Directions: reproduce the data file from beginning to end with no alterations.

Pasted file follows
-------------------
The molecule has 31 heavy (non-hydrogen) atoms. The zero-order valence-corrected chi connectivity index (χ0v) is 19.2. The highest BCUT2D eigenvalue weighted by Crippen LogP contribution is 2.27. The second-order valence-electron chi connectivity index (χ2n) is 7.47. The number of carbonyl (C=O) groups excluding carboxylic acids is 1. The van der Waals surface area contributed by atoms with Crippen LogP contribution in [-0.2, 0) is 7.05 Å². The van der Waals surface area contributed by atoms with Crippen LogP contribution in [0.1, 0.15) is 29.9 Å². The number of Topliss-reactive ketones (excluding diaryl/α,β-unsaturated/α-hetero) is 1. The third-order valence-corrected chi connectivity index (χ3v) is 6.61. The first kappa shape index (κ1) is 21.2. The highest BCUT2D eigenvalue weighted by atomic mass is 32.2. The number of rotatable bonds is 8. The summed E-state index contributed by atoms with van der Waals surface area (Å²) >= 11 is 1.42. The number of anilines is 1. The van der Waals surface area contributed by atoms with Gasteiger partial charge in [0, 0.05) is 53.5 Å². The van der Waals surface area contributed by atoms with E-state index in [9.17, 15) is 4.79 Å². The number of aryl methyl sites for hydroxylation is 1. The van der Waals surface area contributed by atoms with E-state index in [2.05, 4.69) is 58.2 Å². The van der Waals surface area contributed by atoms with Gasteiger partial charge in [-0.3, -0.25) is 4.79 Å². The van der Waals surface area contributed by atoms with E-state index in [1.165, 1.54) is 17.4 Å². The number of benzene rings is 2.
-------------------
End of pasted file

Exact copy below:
The molecule has 31 heavy (non-hydrogen) atoms. The zero-order valence-corrected chi connectivity index (χ0v) is 19.2. The highest BCUT2D eigenvalue weighted by Crippen LogP contribution is 2.27. The second-order valence-electron chi connectivity index (χ2n) is 7.47. The number of carbonyl (C=O) groups excluding carboxylic acids is 1. The van der Waals surface area contributed by atoms with Crippen LogP contribution in [-0.2, 0) is 7.05 Å². The van der Waals surface area contributed by atoms with Crippen LogP contribution in [0.1, 0.15) is 29.9 Å². The number of Topliss-reactive ketones (excluding diaryl/α,β-unsaturated/α-hetero) is 1. The third-order valence-corrected chi connectivity index (χ3v) is 6.61. The first kappa shape index (κ1) is 21.2. The highest BCUT2D eigenvalue weighted by atomic mass is 32.2. The number of rotatable bonds is 8. The summed E-state index contributed by atoms with van der Waals surface area (Å²) >= 11 is 1.42. The number of anilines is 1. The van der Waals surface area contributed by atoms with Gasteiger partial charge in [0, 0.05) is 53.5 Å². The van der Waals surface area contributed by atoms with E-state index in [9.17, 15) is 4.79 Å². The number of aryl methyl sites for hydroxylation is 1. The van der Waals surface area contributed by atoms with E-state index in [2.05, 4.69) is 58.2 Å². The van der Waals surface area contributed by atoms with Gasteiger partial charge in [-0.3, -0.25) is 4.79 Å². The van der Waals surface area contributed by atoms with E-state index in [1.165, 1.54) is 17.4 Å². The number of benzene rings is 2.